Jakob, Online English Teacher at Acadsoc.
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Mutual Assured Destruction, was once a famous doctrine describing the relationship between the USA and the Soviet Union, whose nuclear weapons were able to destruct human beings for many times. It turned out that a massive-scale war between two camps never happened because they were both avoiding the worst outcome of this game-destroy each other and human race.
Do you ever consider crops, meat, milk, clothes, toys…these daily necessities are imported goods from other countries? Especially to the US and China, they exchange billions dollars worth of goods every year. By 2017, the total volume of bilateral exchange between two countries has reached roughly 636 billion USD, when China exported $506 billion to the USA.
In late March, Trump formally signed an announcing to investigate in Intellectual Stolen by China and planned to place tariffs on only ‘appropriate goods’ following the investigation. As predicted, it will affect approximately $50 billions USD worth of goods imported from China, mainly steel and aluminium products. Apparently, the Chinese government only took this investigation as a trick, a well-designed trap and launched a counterattack right after US’s first move. China is going to place tariffs on $3 billions worth of imported goods from the US, including porks, meats, and fruits.
The intention of US government is clear, ‘trying to solve the ever largest trade deficit between China and the US’. No doubt such trade war between two giants will help enclose the gap between USA and China, particularly when China exports far more volume and worth of goods than the US does. How? Assumed the aggerate volume of bilateral exchange falls by 50%, as a result of opposing trade strategies, the number of trade deficit will drop by 50% as well. Probably, US governors are ready to take the price, ‘In a lose-lose situation, China will lose more than we do.’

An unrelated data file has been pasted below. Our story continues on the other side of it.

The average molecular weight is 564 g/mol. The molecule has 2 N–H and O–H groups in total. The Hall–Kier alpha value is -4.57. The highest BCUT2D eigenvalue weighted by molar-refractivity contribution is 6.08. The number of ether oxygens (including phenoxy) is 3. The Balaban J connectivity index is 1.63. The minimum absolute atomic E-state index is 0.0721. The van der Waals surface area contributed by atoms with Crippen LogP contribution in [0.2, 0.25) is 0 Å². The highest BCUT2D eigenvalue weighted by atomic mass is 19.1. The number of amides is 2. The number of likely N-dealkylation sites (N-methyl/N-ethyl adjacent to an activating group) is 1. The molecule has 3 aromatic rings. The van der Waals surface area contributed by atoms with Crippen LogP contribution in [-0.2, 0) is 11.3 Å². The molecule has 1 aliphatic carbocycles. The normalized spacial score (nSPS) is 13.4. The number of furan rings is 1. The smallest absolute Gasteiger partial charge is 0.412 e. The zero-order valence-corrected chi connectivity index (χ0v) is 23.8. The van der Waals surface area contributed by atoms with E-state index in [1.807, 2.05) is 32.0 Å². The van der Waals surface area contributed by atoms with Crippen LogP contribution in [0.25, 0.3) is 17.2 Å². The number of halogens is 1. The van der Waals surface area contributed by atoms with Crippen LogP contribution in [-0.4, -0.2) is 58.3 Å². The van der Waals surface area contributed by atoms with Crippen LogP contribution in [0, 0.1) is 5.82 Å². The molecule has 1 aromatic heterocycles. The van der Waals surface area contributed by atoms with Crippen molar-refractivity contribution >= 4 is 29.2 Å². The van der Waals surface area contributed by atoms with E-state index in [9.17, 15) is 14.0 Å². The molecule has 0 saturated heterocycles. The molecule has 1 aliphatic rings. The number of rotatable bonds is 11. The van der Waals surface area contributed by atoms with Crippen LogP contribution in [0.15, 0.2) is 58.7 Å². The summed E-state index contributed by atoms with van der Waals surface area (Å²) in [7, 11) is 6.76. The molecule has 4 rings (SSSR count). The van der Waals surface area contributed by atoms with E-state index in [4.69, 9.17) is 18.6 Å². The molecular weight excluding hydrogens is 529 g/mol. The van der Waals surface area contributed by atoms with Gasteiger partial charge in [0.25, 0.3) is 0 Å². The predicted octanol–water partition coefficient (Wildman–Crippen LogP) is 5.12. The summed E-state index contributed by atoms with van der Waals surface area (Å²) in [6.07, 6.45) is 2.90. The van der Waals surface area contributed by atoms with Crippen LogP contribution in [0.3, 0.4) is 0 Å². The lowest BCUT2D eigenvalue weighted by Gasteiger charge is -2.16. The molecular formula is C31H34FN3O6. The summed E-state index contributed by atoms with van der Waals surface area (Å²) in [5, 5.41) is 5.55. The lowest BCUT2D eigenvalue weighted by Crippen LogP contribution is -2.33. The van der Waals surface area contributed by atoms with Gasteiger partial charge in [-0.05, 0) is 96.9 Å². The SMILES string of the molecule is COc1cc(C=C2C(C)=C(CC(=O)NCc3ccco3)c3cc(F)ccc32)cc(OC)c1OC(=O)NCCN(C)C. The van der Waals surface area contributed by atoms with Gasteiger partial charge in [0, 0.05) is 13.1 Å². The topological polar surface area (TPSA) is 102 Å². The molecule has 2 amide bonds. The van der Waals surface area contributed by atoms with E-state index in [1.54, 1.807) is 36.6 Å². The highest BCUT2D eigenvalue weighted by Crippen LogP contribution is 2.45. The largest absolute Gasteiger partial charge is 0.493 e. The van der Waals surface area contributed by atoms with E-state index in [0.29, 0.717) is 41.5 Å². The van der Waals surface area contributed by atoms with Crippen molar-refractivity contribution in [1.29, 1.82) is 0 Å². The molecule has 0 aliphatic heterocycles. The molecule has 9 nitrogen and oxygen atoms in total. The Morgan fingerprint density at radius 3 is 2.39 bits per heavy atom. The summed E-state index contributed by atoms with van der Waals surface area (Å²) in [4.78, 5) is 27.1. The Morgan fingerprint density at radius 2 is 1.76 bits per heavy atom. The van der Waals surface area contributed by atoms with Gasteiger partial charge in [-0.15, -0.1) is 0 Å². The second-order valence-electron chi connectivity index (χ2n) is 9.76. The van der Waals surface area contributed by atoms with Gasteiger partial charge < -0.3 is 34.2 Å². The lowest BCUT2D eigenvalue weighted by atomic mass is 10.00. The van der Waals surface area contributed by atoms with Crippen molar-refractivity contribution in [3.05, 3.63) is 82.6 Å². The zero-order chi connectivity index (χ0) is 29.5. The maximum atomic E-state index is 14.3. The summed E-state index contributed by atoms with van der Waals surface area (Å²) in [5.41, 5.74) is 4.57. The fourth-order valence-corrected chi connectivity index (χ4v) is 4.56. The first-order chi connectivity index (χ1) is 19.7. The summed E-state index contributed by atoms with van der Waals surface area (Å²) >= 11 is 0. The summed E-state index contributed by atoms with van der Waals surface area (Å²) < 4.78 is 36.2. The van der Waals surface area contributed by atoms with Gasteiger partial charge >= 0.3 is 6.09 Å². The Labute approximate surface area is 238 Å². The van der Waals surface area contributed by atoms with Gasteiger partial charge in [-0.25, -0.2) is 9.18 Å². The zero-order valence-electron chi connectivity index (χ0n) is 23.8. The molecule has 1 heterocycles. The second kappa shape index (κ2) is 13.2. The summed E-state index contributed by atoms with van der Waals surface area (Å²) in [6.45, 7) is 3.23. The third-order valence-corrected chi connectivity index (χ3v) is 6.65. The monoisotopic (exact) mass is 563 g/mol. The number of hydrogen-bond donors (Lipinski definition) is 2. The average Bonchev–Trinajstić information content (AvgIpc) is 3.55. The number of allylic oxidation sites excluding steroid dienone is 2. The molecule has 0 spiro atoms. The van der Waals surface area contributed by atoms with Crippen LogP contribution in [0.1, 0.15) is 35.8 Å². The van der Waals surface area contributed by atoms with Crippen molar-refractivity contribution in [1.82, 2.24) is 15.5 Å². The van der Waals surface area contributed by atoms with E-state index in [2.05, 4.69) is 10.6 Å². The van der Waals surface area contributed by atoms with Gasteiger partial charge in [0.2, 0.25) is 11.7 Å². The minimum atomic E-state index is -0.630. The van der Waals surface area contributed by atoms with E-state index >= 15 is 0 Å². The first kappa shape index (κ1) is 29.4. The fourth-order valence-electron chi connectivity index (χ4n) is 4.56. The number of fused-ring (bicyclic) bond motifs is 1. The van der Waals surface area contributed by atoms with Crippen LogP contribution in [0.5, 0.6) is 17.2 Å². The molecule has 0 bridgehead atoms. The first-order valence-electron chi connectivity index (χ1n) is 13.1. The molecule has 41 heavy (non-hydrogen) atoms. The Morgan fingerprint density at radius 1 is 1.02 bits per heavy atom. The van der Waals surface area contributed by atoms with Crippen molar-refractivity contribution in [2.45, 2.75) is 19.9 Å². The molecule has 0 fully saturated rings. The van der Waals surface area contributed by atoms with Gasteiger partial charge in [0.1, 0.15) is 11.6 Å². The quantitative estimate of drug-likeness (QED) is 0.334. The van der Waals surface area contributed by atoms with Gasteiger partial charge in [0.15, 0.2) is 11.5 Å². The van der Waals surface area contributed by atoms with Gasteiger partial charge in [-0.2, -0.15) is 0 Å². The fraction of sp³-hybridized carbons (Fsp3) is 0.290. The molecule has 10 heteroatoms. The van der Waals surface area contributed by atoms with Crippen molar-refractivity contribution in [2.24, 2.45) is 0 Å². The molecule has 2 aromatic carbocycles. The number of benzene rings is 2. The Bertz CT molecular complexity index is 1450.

However, Economic is never number games or gambles, which can accurately tell how much you will win and lose. In last century, US politicians and Congress tried to solve the trade deficit between USA and Japan by protection and section 301. They see it as a tradition to blame other countries for the large trade deficit of USA, currency policy, stolen intellectual, dumping sales, an unreasonably low price of goods, etc. of other countries. But they never learn the lesson-external competitors could be partially responsible for the trade imbalance, whilst the main problem lies within US economy itself. If, as politicians and protection supporters advocated, US industries really benefited a lot and regained their competitiveness, why nowadays ‘made in China’ almost conquests every inch of US market? If trade war really works, after defeating ‘made in Japan’, US manufactory should take its place in the global market?
By 1984, right before the Plaza Accord was signed between the US and her main trade partners, the bilateral trade deficit between the US and Japan had reached 34 billion USD generally, and 49.8 billions USD (equally to 1986’s US dollars) in manufactured goods, the largest trade deficits the US ever had with her business partners (in last century). Before 1985, trade wars between USA and Japan were likely ‘offender vs defender’ games-If US government believed any specific kind of goods threaten domestic manufactory and enlarged the trade deficit, they urged the Japanese government to constraint their export policy and placed up to 100% punitive tariffs to Japanese products. Japan-made artificial fibre in the 1960s and early 1970s, cars and steel in 1970s, as well as semiconductor and digital products in the 1980s and 1990s, were all victims after Japanese companies and government compromised to restrict the amount of export under high pressure of her allied. From 1985 onwards, Reagan administration seemed to find a solution once for all-the Plaza Accord, forcing EU and Japan to help lower the exchange rate of US dollars, aiming at boosting the overseas competitiveness of US-made products. What’s more, by introducing section 301, US government placed pressure on Japan to open their market for US products.